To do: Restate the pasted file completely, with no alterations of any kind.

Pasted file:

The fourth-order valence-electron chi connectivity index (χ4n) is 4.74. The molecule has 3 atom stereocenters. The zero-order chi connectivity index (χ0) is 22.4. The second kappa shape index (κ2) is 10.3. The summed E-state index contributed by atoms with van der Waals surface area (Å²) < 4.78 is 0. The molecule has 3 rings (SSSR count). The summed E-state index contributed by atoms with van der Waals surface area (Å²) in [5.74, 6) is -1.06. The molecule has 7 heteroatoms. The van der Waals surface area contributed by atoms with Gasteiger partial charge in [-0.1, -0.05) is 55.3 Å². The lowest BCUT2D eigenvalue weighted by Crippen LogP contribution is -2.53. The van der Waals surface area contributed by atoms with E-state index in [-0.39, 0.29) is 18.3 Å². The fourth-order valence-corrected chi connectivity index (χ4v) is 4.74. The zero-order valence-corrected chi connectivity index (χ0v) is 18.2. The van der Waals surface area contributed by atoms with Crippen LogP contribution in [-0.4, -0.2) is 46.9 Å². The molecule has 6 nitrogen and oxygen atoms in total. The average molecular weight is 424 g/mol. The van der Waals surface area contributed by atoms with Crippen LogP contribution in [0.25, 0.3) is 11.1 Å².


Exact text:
The fourth-order valence-electron chi connectivity index (χ4n) is 4.74. The molecule has 3 atom stereocenters. The zero-order chi connectivity index (χ0) is 22.4. The second kappa shape index (κ2) is 10.3. The summed E-state index contributed by atoms with van der Waals surface area (Å²) < 4.78 is 0. The molecule has 3 rings (SSSR count). The summed E-state index contributed by atoms with van der Waals surface area (Å²) in [5.74, 6) is -1.06. The molecule has 7 heteroatoms. The van der Waals surface area contributed by atoms with Gasteiger partial charge in [-0.1, -0.05) is 55.3 Å². The lowest BCUT2D eigenvalue weighted by Crippen LogP contribution is -2.53. The van der Waals surface area contributed by atoms with E-state index in [-0.39, 0.29) is 18.3 Å². The fourth-order valence-corrected chi connectivity index (χ4v) is 4.74. The zero-order valence-corrected chi connectivity index (χ0v) is 18.2. The van der Waals surface area contributed by atoms with Crippen LogP contribution in [-0.4, -0.2) is 46.9 Å². The molecule has 6 nitrogen and oxygen atoms in total. The average molecular weight is 424 g/mol. The van der Waals surface area contributed by atoms with Crippen LogP contribution in [0.25, 0.3) is 11.1 Å².